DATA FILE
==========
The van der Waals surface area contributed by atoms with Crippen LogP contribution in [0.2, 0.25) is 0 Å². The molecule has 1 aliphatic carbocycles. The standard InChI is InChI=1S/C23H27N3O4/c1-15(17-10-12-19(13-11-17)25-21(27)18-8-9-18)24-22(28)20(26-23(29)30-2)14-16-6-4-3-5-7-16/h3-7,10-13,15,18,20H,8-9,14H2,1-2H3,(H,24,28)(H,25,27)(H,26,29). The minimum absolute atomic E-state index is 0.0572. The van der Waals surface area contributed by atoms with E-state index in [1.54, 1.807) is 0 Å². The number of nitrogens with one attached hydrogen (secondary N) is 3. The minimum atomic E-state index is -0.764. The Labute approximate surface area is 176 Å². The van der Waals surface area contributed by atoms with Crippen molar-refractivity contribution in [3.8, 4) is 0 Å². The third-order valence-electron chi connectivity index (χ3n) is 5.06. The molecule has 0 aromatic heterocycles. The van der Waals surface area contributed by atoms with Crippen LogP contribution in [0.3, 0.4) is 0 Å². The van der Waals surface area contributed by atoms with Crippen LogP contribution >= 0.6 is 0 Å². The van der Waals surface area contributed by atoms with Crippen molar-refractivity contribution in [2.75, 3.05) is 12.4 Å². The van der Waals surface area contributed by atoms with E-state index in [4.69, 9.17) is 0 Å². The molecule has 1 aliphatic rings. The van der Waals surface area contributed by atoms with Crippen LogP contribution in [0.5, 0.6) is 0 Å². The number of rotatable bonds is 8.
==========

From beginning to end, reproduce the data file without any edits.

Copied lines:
The van der Waals surface area contributed by atoms with Crippen LogP contribution in [0.2, 0.25) is 0 Å². The molecule has 1 aliphatic carbocycles. The standard InChI is InChI=1S/C23H27N3O4/c1-15(17-10-12-19(13-11-17)25-21(27)18-8-9-18)24-22(28)20(26-23(29)30-2)14-16-6-4-3-5-7-16/h3-7,10-13,15,18,20H,8-9,14H2,1-2H3,(H,24,28)(H,25,27)(H,26,29). The minimum absolute atomic E-state index is 0.0572. The van der Waals surface area contributed by atoms with E-state index in [1.54, 1.807) is 0 Å². The number of nitrogens with one attached hydrogen (secondary N) is 3. The minimum atomic E-state index is -0.764. The Labute approximate surface area is 176 Å². The van der Waals surface area contributed by atoms with Crippen molar-refractivity contribution in [3.8, 4) is 0 Å². The third-order valence-electron chi connectivity index (χ3n) is 5.06. The molecule has 0 aromatic heterocycles. The van der Waals surface area contributed by atoms with Crippen LogP contribution in [0.3, 0.4) is 0 Å². The van der Waals surface area contributed by atoms with Crippen LogP contribution >= 0.6 is 0 Å². The van der Waals surface area contributed by atoms with Crippen molar-refractivity contribution in [2.75, 3.05) is 12.4 Å². The van der Waals surface area contributed by atoms with E-state index in [4.69, 9.17) is 0 Å². The molecule has 1 aliphatic rings. The van der Waals surface area contributed by atoms with Crippen LogP contribution in [0.5, 0.6) is 0 Å². The number of rotatable bonds is 8.